# Stable Winner Set

A stable winner set is a requirement on a winner set

Given a winner set S of K winners, another winner set S' containing K’ winners blocks S iff V(S,S’)/n >= K’/K. Where V(S,S’) is the number of voters who strictly prefer S’ to S and n is the number of voters. A winner set is stable if no replacement set blocks it.

There are a few points which are important to note:

- In most cases K’ < K. This means that the definition of a stable winner set is that a subgroup of the population cannot be more happy with less winners given the relavant size comparison of the Ks and the group.
- There can be more than one stable winner set. The group of all stable winner sets is referred to as
*the core*.

## Relation to Proportional Representation

Each group of voters should feel that their preferences are sufficiently respected, so that they are not incentivized to deviate and choose an alternative winner set of smaller weight. In the common scenario that we do not know beforehand the exact nature of the demographic coalitions, we adopt the robust solution concept which requires the winner set to be agnostic to any potential subset of voters deviating. This means that the requirement of a stable winner set is equivalent to but more robust than the concept of Proportional representation.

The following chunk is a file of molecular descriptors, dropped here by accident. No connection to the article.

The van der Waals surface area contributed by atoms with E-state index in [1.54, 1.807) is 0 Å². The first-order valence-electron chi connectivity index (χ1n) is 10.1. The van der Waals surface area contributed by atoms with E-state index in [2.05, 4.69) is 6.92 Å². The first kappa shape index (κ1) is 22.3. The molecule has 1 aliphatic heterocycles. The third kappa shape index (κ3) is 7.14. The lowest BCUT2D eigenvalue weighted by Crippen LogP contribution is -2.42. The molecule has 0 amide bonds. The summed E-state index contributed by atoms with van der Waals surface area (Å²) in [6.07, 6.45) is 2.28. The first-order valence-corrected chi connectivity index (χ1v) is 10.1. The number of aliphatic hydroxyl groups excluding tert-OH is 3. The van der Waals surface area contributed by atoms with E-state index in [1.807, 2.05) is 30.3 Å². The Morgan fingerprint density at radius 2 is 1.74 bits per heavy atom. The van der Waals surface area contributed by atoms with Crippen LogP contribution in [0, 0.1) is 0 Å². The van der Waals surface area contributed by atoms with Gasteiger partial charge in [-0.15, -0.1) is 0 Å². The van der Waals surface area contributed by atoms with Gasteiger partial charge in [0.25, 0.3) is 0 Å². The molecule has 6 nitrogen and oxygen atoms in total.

This is a more strict definition than the Hare Quota Criterion which is typically what used as a stand in for Proportional Representation in non-partisan systems since there is no universally accepted definition. The existing definitions of Proportional Representation are unclear and conflicting.

## Example

Let's look at a common example lets say we have two voting blocks group A and B. B makes up 79% of the population and A 21%. In 5 winner election with max score of 5 and 100 voters, Group A will score all the A candidates 5 and the B candidates 0. Group B will do the opposite.

The best winner set for group A is {A1,A2,A3,A4,A5}. This is the bloc voting answer and is not the proportional answer. So lets prove it is not stable

S = {A1,A2,A3,A4,A5}

A blocking set is S’ = {B1}

V(S,S’) = 21 since their total utility from S is 0 and S’ is 5.

V(S,S’)/n = 21/100 = 0.21 K’/K = 1/5 = 0.2

0.21≥ 0.2 so S’ blocks S. Therefore, S is not stable.